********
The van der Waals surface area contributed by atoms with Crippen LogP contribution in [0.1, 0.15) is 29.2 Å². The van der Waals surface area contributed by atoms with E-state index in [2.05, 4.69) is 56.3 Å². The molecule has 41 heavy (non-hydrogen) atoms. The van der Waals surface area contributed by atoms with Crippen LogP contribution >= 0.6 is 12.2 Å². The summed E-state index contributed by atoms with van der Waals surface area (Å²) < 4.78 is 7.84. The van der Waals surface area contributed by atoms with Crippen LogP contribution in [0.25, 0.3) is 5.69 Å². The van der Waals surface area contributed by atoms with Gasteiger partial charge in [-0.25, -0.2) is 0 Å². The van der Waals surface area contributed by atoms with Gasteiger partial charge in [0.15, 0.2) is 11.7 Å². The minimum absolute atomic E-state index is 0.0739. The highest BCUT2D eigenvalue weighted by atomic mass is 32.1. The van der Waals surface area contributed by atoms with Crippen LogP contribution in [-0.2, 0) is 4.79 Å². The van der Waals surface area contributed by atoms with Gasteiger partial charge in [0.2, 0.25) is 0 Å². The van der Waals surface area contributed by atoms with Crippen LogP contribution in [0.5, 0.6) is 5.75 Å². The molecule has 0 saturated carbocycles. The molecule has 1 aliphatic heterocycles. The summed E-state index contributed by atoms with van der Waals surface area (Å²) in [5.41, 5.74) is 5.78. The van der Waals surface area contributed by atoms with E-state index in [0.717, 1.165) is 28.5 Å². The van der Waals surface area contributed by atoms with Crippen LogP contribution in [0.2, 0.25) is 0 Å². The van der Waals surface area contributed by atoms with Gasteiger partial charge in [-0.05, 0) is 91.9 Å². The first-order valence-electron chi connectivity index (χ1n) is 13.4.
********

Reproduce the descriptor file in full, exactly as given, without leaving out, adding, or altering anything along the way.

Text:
The van der Waals surface area contributed by atoms with Crippen LogP contribution in [0.1, 0.15) is 29.2 Å². The van der Waals surface area contributed by atoms with E-state index in [2.05, 4.69) is 56.3 Å². The molecule has 41 heavy (non-hydrogen) atoms. The van der Waals surface area contributed by atoms with Crippen LogP contribution >= 0.6 is 12.2 Å². The summed E-state index contributed by atoms with van der Waals surface area (Å²) < 4.78 is 7.84. The van der Waals surface area contributed by atoms with Crippen LogP contribution in [0.25, 0.3) is 5.69 Å². The van der Waals surface area contributed by atoms with Gasteiger partial charge in [-0.25, -0.2) is 0 Å². The van der Waals surface area contributed by atoms with Gasteiger partial charge in [0.15, 0.2) is 11.7 Å². The minimum absolute atomic E-state index is 0.0739. The highest BCUT2D eigenvalue weighted by atomic mass is 32.1. The van der Waals surface area contributed by atoms with Crippen LogP contribution in [-0.2, 0) is 4.79 Å². The van der Waals surface area contributed by atoms with Gasteiger partial charge in [0.2, 0.25) is 0 Å². The van der Waals surface area contributed by atoms with Crippen LogP contribution in [0.5, 0.6) is 5.75 Å². The molecule has 0 saturated carbocycles. The molecule has 1 aliphatic heterocycles. The summed E-state index contributed by atoms with van der Waals surface area (Å²) in [5.41, 5.74) is 5.78. The van der Waals surface area contributed by atoms with E-state index in [0.717, 1.165) is 28.5 Å². The van der Waals surface area contributed by atoms with Crippen LogP contribution in [0.2, 0.25) is 0 Å². The van der Waals surface area contributed by atoms with Gasteiger partial charge in [-0.05, 0) is 91.9 Å². The first-order valence-electron chi connectivity index (χ1n) is 13.4.